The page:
Quantcast

For one SC family, Alzheimer's struck early, changed their lives - Live5News.com | Charleston, SC | News, Weather, Sports

For one SC family, Alzheimer's struck early, changed their lives

CHARLESTON, SC (WCSC) - September 21 is World Alzheimer's Day and right now there are more than 80,000 South Carolinians living with Alzheimers. While most people think it's a disease just affecting the elderly, it actually can affect anyone.  

Mary Myers was diagnosed at 49. "The thing that bothers me the most is not how my life is going downhill but what it's doing to his life and what he's going to have to take care of on his own," Myers said of her husband, Ben.

She first started showing signs in her mid-40's. "I didn't recognize people I didn't see regularly, I couldn't remember names," Myers said.

They thought it could be a number of things including sleep apnea, but it was Alzheimer's.

"I figured that would be somebody in their 70's or someone not just turning 50's I thought I still have a lot of life," she said.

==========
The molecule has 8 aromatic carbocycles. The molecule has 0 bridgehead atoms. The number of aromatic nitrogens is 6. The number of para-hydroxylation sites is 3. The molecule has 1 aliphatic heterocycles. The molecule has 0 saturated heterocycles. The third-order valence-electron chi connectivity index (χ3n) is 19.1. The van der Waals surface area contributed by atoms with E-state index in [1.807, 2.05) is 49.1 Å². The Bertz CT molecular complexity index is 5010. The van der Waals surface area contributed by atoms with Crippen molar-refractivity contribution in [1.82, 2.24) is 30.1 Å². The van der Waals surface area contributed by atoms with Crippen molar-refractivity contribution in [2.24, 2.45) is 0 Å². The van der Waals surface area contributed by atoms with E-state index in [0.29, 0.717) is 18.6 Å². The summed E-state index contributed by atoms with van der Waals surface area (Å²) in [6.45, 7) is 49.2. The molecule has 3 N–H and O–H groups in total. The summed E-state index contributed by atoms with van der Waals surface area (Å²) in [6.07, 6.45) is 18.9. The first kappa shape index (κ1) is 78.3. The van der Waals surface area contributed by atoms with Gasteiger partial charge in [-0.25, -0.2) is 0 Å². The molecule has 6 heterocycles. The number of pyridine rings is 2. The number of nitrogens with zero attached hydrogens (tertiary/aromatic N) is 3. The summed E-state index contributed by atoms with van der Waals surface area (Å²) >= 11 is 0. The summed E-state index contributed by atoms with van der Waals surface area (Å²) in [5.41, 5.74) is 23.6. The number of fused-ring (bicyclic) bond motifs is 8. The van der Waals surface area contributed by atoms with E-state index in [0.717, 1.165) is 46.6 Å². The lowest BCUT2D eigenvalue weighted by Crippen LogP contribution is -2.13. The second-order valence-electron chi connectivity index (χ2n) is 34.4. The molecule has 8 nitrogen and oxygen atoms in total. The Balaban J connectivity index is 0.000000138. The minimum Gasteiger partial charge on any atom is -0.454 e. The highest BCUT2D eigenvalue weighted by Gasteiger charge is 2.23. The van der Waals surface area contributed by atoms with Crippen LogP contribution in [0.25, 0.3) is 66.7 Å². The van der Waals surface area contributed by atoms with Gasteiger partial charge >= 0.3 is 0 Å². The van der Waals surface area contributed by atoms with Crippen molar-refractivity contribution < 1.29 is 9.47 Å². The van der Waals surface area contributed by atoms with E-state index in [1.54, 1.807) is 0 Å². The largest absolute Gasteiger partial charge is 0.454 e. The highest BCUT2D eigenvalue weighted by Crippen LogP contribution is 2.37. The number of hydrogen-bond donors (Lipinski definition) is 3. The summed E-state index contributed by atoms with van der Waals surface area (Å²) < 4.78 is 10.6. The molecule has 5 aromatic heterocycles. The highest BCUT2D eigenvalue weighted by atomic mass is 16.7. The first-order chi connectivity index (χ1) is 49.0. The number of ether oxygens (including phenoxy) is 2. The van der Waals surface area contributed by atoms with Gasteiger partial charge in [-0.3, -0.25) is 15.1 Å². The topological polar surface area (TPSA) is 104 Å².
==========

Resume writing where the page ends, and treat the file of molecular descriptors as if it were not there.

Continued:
Dr. Jacobo Mintzer says the disease can strike people as young as their early 40's and manifests itself in different ways. "The critical sign is when because of their intellectual abilities they cant do something they could do before," Mintzer said.

For Mary it started by not remembering names and now it has progressed. "Which pot do I use to cook this? How do I prepare it?  What cabinet has the plates? The mixing bowl? It's starting to affect our lives more and more," Ben said.

Ben says as her caregiver, he's learned a lot about patience and it's helped him tremendously to talk to other caregivers. Yet, one of the hardest hurdles -- the day she no longer recognizes him -- is still looming in their future.

"I know its coming... I've learned that through my support group, I know it's coming," Ben said.

"That's depressing, I cant imagine that!," Mary said.

The Myers' are doing whatever they can -- participating in research studies, looking at photo albums, and playing word and number games. Mary says while she's sad it happened to her so young, she's glad she was diagnosed early.

"Because even though I've not got the best of my life left I've got a  good part of my life left, and I'm thankful for it," Myers said.

©2009 WCSC. All rights reserved. This material may not be published, broadcast, rewritten, or redistributed.

Powered by Frankly